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"Ramen Maki" ($4.30)
The usual maki ingredients surrounding ramen, cucumber and mushroom in a black sauce, with a sweet black sauce dribbled on top.
Ironically, the ramen inside the maki was the proper consistency. It actually tasted alright though the price was steep.

So, given how awful this ramen was, why do I describe this as only the Second worst ramen ever? The honour of being the worst I've ever had belongs to Aoba Manpuku Japanese "Gourmet" Town in Tampines, which at $6.50 a bowl is a classic example of the Lemons problem. But then probably the only thing elevating Ramen Ten above Aoba Tampines is the MSG.

To give credit where credit is due, let's not say that Ramen Ten does not take customer feedback to heart. In 2009 the reviewer previously featured commented that they had "undercooked ramen with tasteless soup based", so they have since improved their recipe to give us overcooked ramen with a bottle-worth of MSG in the soup.

Thursday, June 02, 2011

My Daily Contribution to the Arts (Temp wanted)

Indian temps wanted for Indian cultural event, 12-19 June.

Leave a comment with your email or send me a message for details!

Wednesday, June 01, 2011

An Indonesian reacts to my Jogjakarta Travelogue

"Mediocrity knows nothing higher than itself, but talent instantly recognizes genius." - Sir Arthur Conan Doyle


Him: Wow. This has GOT to be the most depressing travel writing I've ever read. It baffles me how you manage to make one of the most beautiful countries in the world so degenerated, so unappealing, and so unworthy of visitation. I think it's not Indonesia's fault, it's YOUR fault to think that every country should be as clean and sterile as your beloved Singapore. Well let me tell you something, miss - Singapore may be safe and sterile, but it has absolutely no character whatsoever. Most of your people are faceless, character-less, and are more than ready to leave and betray their own country if there's a better and more financially viable opportunity elsewhere. Most Singaporeans have no real love and nationalism towards their country, and I think that's sad. And admit it - most of you are so sick and tired of your mundane, uninteresting country that you try and travel out of your pathetic culture-less little island as often as you can - even to such 'dilapidated' countries like Indonesia. You know, most first-world citizens can understand that each country has different ways and can think positive about third-world countries. They can turn their otherwise dirty and uncomfortable travel into a charming, positive, life-affirming experience. It's so sad to see a Singaporean like you who just cannot see past the poverty and lack of polish that Indonesia has and realize that what you're getting in Indonesia - nature's beauty, culture, and history - is something that all YOUR dirty Singaporean money (who, 50% are from Indonesian investments in Singapore ANYWAY) cannot buy. Grow up and stop complaining!!!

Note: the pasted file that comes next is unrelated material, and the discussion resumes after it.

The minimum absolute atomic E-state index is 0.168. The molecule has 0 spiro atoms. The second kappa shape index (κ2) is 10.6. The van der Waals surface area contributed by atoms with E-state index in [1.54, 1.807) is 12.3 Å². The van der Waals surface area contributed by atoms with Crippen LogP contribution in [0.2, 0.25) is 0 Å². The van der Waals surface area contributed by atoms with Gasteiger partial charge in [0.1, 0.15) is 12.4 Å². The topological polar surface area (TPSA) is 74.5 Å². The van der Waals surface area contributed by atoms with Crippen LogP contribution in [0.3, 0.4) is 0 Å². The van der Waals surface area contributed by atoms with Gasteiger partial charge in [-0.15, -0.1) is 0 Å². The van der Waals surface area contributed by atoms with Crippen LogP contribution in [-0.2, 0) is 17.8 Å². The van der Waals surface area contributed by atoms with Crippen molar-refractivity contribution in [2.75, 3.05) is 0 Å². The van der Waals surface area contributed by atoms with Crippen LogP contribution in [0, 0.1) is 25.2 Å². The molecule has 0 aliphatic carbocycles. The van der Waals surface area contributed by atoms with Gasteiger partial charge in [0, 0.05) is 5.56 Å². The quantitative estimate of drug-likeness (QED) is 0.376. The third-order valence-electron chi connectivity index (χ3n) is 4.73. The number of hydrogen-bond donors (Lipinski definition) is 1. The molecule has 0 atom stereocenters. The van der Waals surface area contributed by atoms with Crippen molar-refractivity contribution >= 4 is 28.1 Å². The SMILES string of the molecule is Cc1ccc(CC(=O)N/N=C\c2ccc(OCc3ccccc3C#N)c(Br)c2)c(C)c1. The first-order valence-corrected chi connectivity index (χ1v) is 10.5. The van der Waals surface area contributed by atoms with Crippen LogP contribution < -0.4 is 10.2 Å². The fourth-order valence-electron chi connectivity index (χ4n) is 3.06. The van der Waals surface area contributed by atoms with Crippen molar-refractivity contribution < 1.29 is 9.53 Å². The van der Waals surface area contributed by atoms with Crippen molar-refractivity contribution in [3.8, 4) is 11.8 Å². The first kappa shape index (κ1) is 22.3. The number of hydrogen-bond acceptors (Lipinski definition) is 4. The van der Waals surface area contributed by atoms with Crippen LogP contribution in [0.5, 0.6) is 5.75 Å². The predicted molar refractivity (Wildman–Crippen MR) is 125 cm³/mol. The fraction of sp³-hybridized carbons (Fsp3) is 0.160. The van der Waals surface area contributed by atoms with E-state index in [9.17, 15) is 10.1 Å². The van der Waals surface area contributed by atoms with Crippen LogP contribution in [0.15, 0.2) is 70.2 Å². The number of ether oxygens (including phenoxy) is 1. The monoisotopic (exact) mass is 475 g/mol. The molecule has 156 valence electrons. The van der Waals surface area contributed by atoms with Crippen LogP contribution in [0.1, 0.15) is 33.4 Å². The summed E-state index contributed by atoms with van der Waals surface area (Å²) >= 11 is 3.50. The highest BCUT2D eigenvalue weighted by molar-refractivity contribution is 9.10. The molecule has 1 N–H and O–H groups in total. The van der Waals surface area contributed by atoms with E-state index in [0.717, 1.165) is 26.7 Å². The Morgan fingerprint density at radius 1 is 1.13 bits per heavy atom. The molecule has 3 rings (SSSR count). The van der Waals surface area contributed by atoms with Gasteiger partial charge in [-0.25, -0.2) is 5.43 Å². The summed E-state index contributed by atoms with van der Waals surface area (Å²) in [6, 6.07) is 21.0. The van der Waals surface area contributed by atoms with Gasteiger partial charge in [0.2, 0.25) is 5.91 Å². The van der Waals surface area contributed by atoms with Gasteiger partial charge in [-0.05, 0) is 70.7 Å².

PS: If you want decent food that are perhaps closer to Singapore "perfection", don't go to Jogja, you silly person!! Jogjakarta isn't exactly what we call the showcase city of international standard! In Jakarta, you can get all the hygienic, BIG-portioned, International-standard food you want. And plus, what are you, an ignoramus?? RIJSTTAFEL IS PRACTICALLY EXTINCT IN INDONESIA!! It's part of our colonial past and most current-generation Indonesians don't even know what it is anymore! In fact, the only place I can think of that still serve authentic Rijstaffel is Jakarta's Oasis restaurant, and THAT'S IT!

Me: I'm not surprised that you found this depressing travel writing - because Indonesia was depressing.

A place where people try to cheat you of your money every day (if it's of any comfort, they didn't try and cheat me as much as in China), of blatant discrimination against foreigners (who have to pay 10x the entrance fees for Borobudur and Prambanan that locals do), where KKN is a way of life and whose people seem to love eating junk food.

Dirt and discomfort are relatively minor downsides of a country compared to these. And do note that the romanticised talk of the "charming, positive, life-affirming experience" just smacks of Orientalism.

I have no idea why you think I think every country should be clean and sterile, or that I find Singapore the best place on earth. Your rant about Singapore, while having much merit, is irrelevant to your aim of sliming me, just as the fact that South Korea has an unhealthy attitude to plastic surgery is irrelevant when one is talking about North Korea being being a brutal, authoritarian regime.

While you are stuck on your moral high horse, you might like to note that I only said that it was "annoying" that no one knew what Rijstaffel was - not that people should be as familiar with it as nasi putih.

Incidentally, I have been to Jakarta and I find the food there wanting. Not to mention in the same league of soulessness as Singapore.

Him: First of all, I know exactly why you have so many complaints about Indonesia - it is because you're a Singaporean - and every sane intelligent being in this universe knows that that's what Singaporeans are best at - complaining. Your so-called travelogue is just a long list of complaints, and it's literally hurting my eyes reading them. Don't you have just a sliver of humanity and find something positive about your travels? I have been to horrid places like Malaysia - where taxis are so smelly, decrepit and even more 'ancient' than in Jakarta that you have to haggle for prices on every trip just as you would for Jakarta's Bajaj and Myanmar - where there are no escalators - but still, I can find something good to write about those countries. And I'm not even that much of a positive person!